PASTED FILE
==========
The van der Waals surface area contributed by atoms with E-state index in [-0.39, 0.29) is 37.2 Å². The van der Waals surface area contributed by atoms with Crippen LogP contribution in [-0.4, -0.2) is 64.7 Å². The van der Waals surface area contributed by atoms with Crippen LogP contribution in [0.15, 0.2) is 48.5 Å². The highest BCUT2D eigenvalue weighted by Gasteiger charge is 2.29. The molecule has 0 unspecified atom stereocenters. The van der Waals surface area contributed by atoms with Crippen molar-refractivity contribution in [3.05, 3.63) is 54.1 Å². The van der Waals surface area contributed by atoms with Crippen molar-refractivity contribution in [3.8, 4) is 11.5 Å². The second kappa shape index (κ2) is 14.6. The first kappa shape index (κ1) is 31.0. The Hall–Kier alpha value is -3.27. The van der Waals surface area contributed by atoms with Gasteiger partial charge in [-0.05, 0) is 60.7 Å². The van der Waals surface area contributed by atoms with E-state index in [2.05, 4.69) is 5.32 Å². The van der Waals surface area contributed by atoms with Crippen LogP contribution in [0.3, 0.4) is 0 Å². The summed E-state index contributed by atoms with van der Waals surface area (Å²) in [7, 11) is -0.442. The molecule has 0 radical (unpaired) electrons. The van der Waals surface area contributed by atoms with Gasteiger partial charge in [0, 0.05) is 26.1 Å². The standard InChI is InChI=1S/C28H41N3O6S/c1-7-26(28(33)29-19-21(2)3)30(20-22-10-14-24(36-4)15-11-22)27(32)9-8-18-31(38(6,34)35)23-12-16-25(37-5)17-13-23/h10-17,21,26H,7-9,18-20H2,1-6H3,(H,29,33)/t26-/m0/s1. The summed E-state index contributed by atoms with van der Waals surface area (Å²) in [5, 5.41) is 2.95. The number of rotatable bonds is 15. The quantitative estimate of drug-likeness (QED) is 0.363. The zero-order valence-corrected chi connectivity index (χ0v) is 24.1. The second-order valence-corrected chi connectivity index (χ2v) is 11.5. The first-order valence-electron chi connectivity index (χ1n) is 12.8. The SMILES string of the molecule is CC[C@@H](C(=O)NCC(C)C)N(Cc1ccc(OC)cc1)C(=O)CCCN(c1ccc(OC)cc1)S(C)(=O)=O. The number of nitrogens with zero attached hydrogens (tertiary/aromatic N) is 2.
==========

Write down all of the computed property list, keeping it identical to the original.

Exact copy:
The van der Waals surface area contributed by atoms with E-state index in [-0.39, 0.29) is 37.2 Å². The van der Waals surface area contributed by atoms with Crippen LogP contribution in [-0.4, -0.2) is 64.7 Å². The van der Waals surface area contributed by atoms with Crippen LogP contribution in [0.15, 0.2) is 48.5 Å². The highest BCUT2D eigenvalue weighted by Gasteiger charge is 2.29. The molecule has 0 unspecified atom stereocenters. The van der Waals surface area contributed by atoms with Crippen molar-refractivity contribution in [3.05, 3.63) is 54.1 Å². The van der Waals surface area contributed by atoms with Crippen molar-refractivity contribution in [3.8, 4) is 11.5 Å². The second kappa shape index (κ2) is 14.6. The first kappa shape index (κ1) is 31.0. The Hall–Kier alpha value is -3.27. The van der Waals surface area contributed by atoms with Gasteiger partial charge in [-0.05, 0) is 60.7 Å². The van der Waals surface area contributed by atoms with E-state index in [2.05, 4.69) is 5.32 Å². The van der Waals surface area contributed by atoms with Crippen LogP contribution in [0.3, 0.4) is 0 Å². The summed E-state index contributed by atoms with van der Waals surface area (Å²) in [7, 11) is -0.442. The molecule has 0 radical (unpaired) electrons. The van der Waals surface area contributed by atoms with Gasteiger partial charge in [0, 0.05) is 26.1 Å². The standard InChI is InChI=1S/C28H41N3O6S/c1-7-26(28(33)29-19-21(2)3)30(20-22-10-14-24(36-4)15-11-22)27(32)9-8-18-31(38(6,34)35)23-12-16-25(37-5)17-13-23/h10-17,21,26H,7-9,18-20H2,1-6H3,(H,29,33)/t26-/m0/s1. The summed E-state index contributed by atoms with van der Waals surface area (Å²) in [5, 5.41) is 2.95. The number of rotatable bonds is 15. The quantitative estimate of drug-likeness (QED) is 0.363. The zero-order valence-corrected chi connectivity index (χ0v) is 24.1. The second-order valence-corrected chi connectivity index (χ2v) is 11.5. The first-order valence-electron chi connectivity index (χ1n) is 12.8. The SMILES string of the molecule is CC[C@@H](C(=O)NCC(C)C)N(Cc1ccc(OC)cc1)C(=O)CCCN(c1ccc(OC)cc1)S(C)(=O)=O. The number of nitrogens with zero attached hydrogens (tertiary/aromatic N) is 2.